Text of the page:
Iran said on Monday that it expects to receive five to eight Airbus planes by the end of 2016.
Ali Abedzadeh, the head of Iran’s Civil Aviation Organization (CAO), has been quoted by the media as saying that the planes will be A320 and A330 passenger jets which will be handed over to Iran’s national flag carrier Iran Air within the next months.
This, Abedzadeh said, will be based on a draft agreement that was signed with Airbus in January during the visit to Paris by Iran’s President Hassan Rouhani.
He further expressed hope that the problems over providing funds for Iran’s plane purchases from Airbus would be resolved by the related institutions as soon as possible.
Abedzadeh also said that the draft agreement with Airbus will be finalized in the near future.
The French Transport Minister Alain Vidalies said last week that negotiations over the agreement have been finalized, adding that Airbus has already started proceedings to provide planes and aviation equipment to the Islamic Republic.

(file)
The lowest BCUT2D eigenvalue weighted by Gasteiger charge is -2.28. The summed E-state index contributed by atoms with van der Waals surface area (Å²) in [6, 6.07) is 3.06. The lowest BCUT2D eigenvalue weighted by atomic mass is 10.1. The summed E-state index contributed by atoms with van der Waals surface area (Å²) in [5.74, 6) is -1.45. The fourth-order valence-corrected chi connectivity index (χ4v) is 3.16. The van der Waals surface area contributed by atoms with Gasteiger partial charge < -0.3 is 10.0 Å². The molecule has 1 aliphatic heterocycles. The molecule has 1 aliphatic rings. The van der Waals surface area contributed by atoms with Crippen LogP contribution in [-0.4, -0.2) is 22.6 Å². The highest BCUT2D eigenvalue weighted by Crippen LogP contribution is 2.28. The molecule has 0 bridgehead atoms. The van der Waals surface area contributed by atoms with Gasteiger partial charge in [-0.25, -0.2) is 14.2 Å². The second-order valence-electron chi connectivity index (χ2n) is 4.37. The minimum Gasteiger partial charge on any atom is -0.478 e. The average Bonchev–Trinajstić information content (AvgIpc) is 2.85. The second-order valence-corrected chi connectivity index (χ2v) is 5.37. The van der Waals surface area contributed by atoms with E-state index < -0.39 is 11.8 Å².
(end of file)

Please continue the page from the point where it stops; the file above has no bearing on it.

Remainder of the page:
Vidalies - who had arrived in Tehran on Sunday night on board of the first Air France jet to land in Iran in eight years - added that negotiations are at the same time underway with the administration of President Barack Obama to receive the required authorizations for sales of planes to Iran.
Iranian officials have already emphasized that the country will need to buy 500 commercial jets of various models for various short-, medium- and long-distance routes.
The agreement with Airbus – which is worth $27 billion – envisages purchasing 118 new planes by Iran. The country has also conducted advanced trade talks with Boeing.
On Sunday, an unnamed official from the Canadian aviation giant Bombardier was quoted by Bloomberg as saying that the company plans to launch its own airline in southern Iran. This, however, was denied later on Monday. Nevertheless, Bombardier Marianella de la Barrera said certain sales talks are underway with Iran but did not provide any details.
"We build, market and sell aircraft and trains," de la Barrera said. She said the company's talks in the country were progressing. "We are advancing in discussions," she said. "We are visiting more often."